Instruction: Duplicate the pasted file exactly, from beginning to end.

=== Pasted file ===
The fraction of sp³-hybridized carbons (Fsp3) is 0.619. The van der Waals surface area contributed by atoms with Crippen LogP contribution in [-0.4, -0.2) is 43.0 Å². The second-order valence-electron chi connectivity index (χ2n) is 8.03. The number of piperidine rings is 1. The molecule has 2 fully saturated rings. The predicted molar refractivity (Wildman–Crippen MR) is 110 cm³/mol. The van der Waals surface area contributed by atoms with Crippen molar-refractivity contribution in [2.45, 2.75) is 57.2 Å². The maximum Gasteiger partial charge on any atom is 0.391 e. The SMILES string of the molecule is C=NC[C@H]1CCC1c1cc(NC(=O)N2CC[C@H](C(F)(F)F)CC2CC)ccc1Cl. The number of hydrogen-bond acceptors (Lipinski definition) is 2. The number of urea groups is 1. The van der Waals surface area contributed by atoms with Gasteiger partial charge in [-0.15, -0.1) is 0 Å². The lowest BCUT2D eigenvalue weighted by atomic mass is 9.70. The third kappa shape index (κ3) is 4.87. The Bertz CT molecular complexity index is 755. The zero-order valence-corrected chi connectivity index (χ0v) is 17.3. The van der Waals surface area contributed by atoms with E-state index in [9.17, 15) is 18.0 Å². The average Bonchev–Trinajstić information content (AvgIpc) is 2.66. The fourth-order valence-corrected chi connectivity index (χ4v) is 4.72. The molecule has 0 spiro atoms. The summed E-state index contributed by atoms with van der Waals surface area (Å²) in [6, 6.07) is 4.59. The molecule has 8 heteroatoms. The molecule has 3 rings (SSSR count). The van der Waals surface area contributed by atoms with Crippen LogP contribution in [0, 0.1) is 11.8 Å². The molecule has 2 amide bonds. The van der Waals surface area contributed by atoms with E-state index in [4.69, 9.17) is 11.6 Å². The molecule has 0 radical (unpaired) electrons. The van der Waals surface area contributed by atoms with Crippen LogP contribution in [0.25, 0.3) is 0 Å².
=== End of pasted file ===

The fraction of sp³-hybridized carbons (Fsp3) is 0.619. The van der Waals surface area contributed by atoms with Crippen LogP contribution in [-0.4, -0.2) is 43.0 Å². The second-order valence-electron chi connectivity index (χ2n) is 8.03. The number of piperidine rings is 1. The molecule has 2 fully saturated rings. The predicted molar refractivity (Wildman–Crippen MR) is 110 cm³/mol. The van der Waals surface area contributed by atoms with Crippen molar-refractivity contribution in [2.45, 2.75) is 57.2 Å². The maximum Gasteiger partial charge on any atom is 0.391 e. The SMILES string of the molecule is C=NC[C@H]1CCC1c1cc(NC(=O)N2CC[C@H](C(F)(F)F)CC2CC)ccc1Cl. The number of hydrogen-bond acceptors (Lipinski definition) is 2. The number of urea groups is 1. The van der Waals surface area contributed by atoms with Gasteiger partial charge in [-0.15, -0.1) is 0 Å². The lowest BCUT2D eigenvalue weighted by atomic mass is 9.70. The third kappa shape index (κ3) is 4.87. The Bertz CT molecular complexity index is 755. The zero-order valence-corrected chi connectivity index (χ0v) is 17.3. The van der Waals surface area contributed by atoms with E-state index in [9.17, 15) is 18.0 Å². The average Bonchev–Trinajstić information content (AvgIpc) is 2.66. The fourth-order valence-corrected chi connectivity index (χ4v) is 4.72. The molecule has 0 spiro atoms. The summed E-state index contributed by atoms with van der Waals surface area (Å²) in [6, 6.07) is 4.59. The molecule has 8 heteroatoms. The molecule has 3 rings (SSSR count). The van der Waals surface area contributed by atoms with Crippen LogP contribution in [0, 0.1) is 11.8 Å². The molecule has 2 amide bonds. The van der Waals surface area contributed by atoms with E-state index in [4.69, 9.17) is 11.6 Å². The molecule has 0 radical (unpaired) electrons. The van der Waals surface area contributed by atoms with Crippen LogP contribution in [0.25, 0.3) is 0 Å².